Her research interests are in systems, construed quite broadly: systems for capturing and accessing provenance, file systems, databases, transaction processing systems, storage and analysis of graph-structured data, new architectures for parallelizing execution, and systems that apply technology to problems in healthcare and the judicial system. Dr. Seltzer was a founder and CTO of Sleepycat Software, the makers of Berkeley DB, and is also an Architect at Oracle Corporation. She is a past President of the USENIX Association, a Sloan Foundation Fellow in Computer Science, and an ACM Fellow. She is recognized as an outstanding teacher and mentor, having received the Phi Beta Kappa teaching award in 1996, the Abrahmson Teaching Award in 1999, and the Capers and Marion McDonald Award for Excellence in Mentoring and Advising in 2010.

10:30 Session 3: Runtime Analysis

Lerna: Parallelizing Dependent Loops Using Speculation
Authors: Mohamed M. Saad (Alexandria University); Roberto Palmieri (Lehigh University); Binoy Ravindran (Virginia Tech)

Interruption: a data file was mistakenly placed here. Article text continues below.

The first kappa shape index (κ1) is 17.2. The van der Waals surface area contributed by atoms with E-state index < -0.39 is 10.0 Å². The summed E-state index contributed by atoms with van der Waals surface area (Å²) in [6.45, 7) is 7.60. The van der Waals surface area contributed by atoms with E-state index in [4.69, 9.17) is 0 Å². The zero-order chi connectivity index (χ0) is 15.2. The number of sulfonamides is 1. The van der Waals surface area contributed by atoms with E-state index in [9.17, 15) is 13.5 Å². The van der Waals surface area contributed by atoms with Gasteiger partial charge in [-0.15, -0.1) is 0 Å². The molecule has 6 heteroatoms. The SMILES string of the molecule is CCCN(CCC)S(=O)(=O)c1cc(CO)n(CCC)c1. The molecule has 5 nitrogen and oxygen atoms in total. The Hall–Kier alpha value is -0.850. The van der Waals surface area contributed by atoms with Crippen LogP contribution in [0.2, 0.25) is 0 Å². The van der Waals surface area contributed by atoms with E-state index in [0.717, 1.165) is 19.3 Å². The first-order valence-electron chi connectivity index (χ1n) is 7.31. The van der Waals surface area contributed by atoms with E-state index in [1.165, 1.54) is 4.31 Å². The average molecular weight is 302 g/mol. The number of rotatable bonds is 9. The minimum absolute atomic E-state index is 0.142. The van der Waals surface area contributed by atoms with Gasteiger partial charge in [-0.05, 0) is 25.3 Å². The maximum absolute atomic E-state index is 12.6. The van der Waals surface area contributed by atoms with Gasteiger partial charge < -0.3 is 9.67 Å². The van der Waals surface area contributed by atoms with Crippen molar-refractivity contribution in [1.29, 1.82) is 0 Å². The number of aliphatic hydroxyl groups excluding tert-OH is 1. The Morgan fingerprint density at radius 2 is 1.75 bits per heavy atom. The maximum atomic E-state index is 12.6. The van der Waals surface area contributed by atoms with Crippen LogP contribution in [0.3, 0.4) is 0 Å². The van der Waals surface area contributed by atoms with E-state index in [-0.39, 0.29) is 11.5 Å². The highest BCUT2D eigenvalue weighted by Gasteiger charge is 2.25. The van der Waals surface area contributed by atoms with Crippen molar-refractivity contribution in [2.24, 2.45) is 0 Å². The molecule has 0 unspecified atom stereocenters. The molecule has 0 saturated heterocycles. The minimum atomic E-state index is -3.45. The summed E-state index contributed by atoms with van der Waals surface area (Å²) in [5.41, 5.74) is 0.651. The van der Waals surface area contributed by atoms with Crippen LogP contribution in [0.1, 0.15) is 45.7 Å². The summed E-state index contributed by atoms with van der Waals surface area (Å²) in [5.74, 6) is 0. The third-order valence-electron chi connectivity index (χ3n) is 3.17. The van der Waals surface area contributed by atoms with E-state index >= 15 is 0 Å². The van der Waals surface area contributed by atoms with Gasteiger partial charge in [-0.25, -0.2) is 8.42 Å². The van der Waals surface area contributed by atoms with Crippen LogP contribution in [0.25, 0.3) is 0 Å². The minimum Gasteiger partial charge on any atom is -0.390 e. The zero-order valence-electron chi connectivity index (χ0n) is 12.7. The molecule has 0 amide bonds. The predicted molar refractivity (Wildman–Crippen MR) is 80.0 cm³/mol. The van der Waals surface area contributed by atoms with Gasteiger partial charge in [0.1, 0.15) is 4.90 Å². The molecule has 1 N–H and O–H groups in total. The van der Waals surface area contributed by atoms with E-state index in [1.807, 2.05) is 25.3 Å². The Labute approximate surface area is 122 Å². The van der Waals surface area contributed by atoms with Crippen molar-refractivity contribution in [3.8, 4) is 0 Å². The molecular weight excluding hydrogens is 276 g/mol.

Chaperone - Runtime System for Instrumenting Applications via Partial Binary Translation
Authors: Gadi Haber, Coby Tayree (Intel Haifa)

11:25 Coffee Break

11:55 Session 4: Infrastructure

DLIRS: Improving Low Inter-Reference Recency Set Cache Replacement Policy with Dynamics (short)
Author: Cong Li (Intel Corporation)

The Quick Migration of File Servers
Authors: Keiichi Matsuzawa, Mitsuo Hayasaka (Hitachi, Ltd.); Takahiro Shinagawa (The University of Tokyo)

CloudKit: Structured Storage for Mobile Applications, VLDB’18 (highlight)
Authors: Alexander Shraer, Alexandre Aybes, Bryan Davis, Christos Chrysafis, Dave Browning, Eric Krugler, Eric Stone, Harrison Chandler, Jacob Farkas John Quinn, Jonathan Ruben, Michael Ford, Mike McMahon, Nathan Williams, Nicolas Favre-Felix, Nihar Sharma, Ori Herrnstadt Paul Seligman, Raghav Pisolkar, Scott Dugas, Scott Gray, Shirley Lu, Sytze Harkema, Valentin Kravtsov, Vanessa Hong, Wan Ling Yih, Yizuo Tian (Apple)

13:10 Lunch Break

14:00 Social Event: Haifa: the beautiful human mosaic

Day 3: Wednesday, June 6, 2018

09:30 Keynote #3: How to Build an Insecure System out of Perfectly Good Cryptography
Radia Perlman (Dell EMC)   [Abstract], [Speaker Bio]


Cryptographers focus on provable cryptographic primitives. Standards bodies focus on syntax of messages. But there are many system issues that get ignored, leading to interesting security problems. Examples include trust models for PKI, misuse of web cookies, name issues, and placing unreasonable demands on users.